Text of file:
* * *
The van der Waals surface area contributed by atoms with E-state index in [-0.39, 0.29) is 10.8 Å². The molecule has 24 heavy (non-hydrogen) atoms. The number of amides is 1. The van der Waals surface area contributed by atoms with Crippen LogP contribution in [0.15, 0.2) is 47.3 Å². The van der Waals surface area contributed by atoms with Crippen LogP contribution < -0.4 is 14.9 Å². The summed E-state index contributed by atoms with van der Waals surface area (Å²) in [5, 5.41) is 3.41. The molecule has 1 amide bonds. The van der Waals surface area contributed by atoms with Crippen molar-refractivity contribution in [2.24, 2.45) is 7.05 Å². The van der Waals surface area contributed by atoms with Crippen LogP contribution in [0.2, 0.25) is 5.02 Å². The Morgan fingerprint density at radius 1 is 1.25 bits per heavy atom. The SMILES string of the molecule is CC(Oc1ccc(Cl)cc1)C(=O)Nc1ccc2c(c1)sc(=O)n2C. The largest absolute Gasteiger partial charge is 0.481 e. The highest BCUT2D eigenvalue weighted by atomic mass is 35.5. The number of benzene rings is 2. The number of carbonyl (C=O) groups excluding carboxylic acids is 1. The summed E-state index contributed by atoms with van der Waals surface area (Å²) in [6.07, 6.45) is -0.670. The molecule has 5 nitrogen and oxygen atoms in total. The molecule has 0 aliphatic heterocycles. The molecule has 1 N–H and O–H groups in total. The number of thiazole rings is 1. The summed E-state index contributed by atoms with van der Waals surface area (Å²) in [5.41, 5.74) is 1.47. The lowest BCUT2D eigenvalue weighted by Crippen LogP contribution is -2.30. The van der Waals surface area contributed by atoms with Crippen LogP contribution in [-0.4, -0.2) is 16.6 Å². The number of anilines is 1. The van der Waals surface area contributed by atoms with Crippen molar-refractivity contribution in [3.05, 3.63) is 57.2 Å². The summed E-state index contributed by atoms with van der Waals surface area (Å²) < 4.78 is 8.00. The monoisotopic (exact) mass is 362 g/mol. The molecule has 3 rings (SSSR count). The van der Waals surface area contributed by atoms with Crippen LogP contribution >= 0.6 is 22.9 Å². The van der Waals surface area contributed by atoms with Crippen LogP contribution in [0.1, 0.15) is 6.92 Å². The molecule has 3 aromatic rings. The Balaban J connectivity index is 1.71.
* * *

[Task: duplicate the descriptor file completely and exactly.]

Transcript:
The van der Waals surface area contributed by atoms with E-state index in [-0.39, 0.29) is 10.8 Å². The molecule has 24 heavy (non-hydrogen) atoms. The number of amides is 1. The van der Waals surface area contributed by atoms with Crippen LogP contribution in [0.15, 0.2) is 47.3 Å². The van der Waals surface area contributed by atoms with Crippen LogP contribution < -0.4 is 14.9 Å². The summed E-state index contributed by atoms with van der Waals surface area (Å²) in [5, 5.41) is 3.41. The molecule has 1 amide bonds. The van der Waals surface area contributed by atoms with Crippen molar-refractivity contribution in [2.24, 2.45) is 7.05 Å². The van der Waals surface area contributed by atoms with Crippen LogP contribution in [0.2, 0.25) is 5.02 Å². The Morgan fingerprint density at radius 1 is 1.25 bits per heavy atom. The SMILES string of the molecule is CC(Oc1ccc(Cl)cc1)C(=O)Nc1ccc2c(c1)sc(=O)n2C. The largest absolute Gasteiger partial charge is 0.481 e. The highest BCUT2D eigenvalue weighted by atomic mass is 35.5. The number of benzene rings is 2. The number of carbonyl (C=O) groups excluding carboxylic acids is 1. The summed E-state index contributed by atoms with van der Waals surface area (Å²) in [6.07, 6.45) is -0.670. The molecule has 5 nitrogen and oxygen atoms in total. The molecule has 0 aliphatic heterocycles. The molecule has 1 N–H and O–H groups in total. The number of thiazole rings is 1. The summed E-state index contributed by atoms with van der Waals surface area (Å²) in [5.41, 5.74) is 1.47. The lowest BCUT2D eigenvalue weighted by Crippen LogP contribution is -2.30. The van der Waals surface area contributed by atoms with Crippen LogP contribution in [-0.4, -0.2) is 16.6 Å². The number of anilines is 1. The van der Waals surface area contributed by atoms with Crippen molar-refractivity contribution in [3.05, 3.63) is 57.2 Å². The summed E-state index contributed by atoms with van der Waals surface area (Å²) < 4.78 is 8.00. The monoisotopic (exact) mass is 362 g/mol. The molecule has 3 rings (SSSR count). The van der Waals surface area contributed by atoms with Crippen LogP contribution >= 0.6 is 22.9 Å². The van der Waals surface area contributed by atoms with Crippen LogP contribution in [0.1, 0.15) is 6.92 Å². The molecule has 3 aromatic rings. The Balaban J connectivity index is 1.71.